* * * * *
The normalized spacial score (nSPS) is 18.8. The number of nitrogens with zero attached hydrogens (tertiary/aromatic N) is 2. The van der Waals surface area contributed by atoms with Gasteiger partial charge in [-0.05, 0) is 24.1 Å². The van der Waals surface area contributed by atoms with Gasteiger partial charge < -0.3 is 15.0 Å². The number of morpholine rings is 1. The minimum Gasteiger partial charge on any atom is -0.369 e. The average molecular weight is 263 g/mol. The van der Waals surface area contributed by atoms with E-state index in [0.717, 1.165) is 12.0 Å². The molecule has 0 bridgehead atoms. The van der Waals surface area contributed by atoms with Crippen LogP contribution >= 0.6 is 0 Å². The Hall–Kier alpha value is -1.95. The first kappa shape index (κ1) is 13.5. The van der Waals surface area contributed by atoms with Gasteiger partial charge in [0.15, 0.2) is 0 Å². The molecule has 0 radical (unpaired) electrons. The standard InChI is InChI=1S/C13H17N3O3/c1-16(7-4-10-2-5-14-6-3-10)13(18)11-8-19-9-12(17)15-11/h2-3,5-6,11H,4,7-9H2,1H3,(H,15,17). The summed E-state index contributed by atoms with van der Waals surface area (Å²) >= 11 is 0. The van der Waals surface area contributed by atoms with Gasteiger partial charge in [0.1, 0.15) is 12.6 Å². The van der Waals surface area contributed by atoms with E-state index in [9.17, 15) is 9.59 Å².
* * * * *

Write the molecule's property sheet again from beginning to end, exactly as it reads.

The normalized spacial score (nSPS) is 18.8. The number of nitrogens with zero attached hydrogens (tertiary/aromatic N) is 2. The van der Waals surface area contributed by atoms with Gasteiger partial charge in [-0.05, 0) is 24.1 Å². The van der Waals surface area contributed by atoms with Gasteiger partial charge < -0.3 is 15.0 Å². The number of morpholine rings is 1. The minimum Gasteiger partial charge on any atom is -0.369 e. The average molecular weight is 263 g/mol. The van der Waals surface area contributed by atoms with E-state index in [0.717, 1.165) is 12.0 Å². The molecule has 0 bridgehead atoms. The van der Waals surface area contributed by atoms with Crippen LogP contribution >= 0.6 is 0 Å². The Hall–Kier alpha value is -1.95. The first kappa shape index (κ1) is 13.5. The van der Waals surface area contributed by atoms with Gasteiger partial charge in [0.15, 0.2) is 0 Å². The molecule has 0 radical (unpaired) electrons. The standard InChI is InChI=1S/C13H17N3O3/c1-16(7-4-10-2-5-14-6-3-10)13(18)11-8-19-9-12(17)15-11/h2-3,5-6,11H,4,7-9H2,1H3,(H,15,17). The summed E-state index contributed by atoms with van der Waals surface area (Å²) >= 11 is 0. The van der Waals surface area contributed by atoms with Gasteiger partial charge in [0.1, 0.15) is 12.6 Å². The van der Waals surface area contributed by atoms with E-state index in [9.17, 15) is 9.59 Å².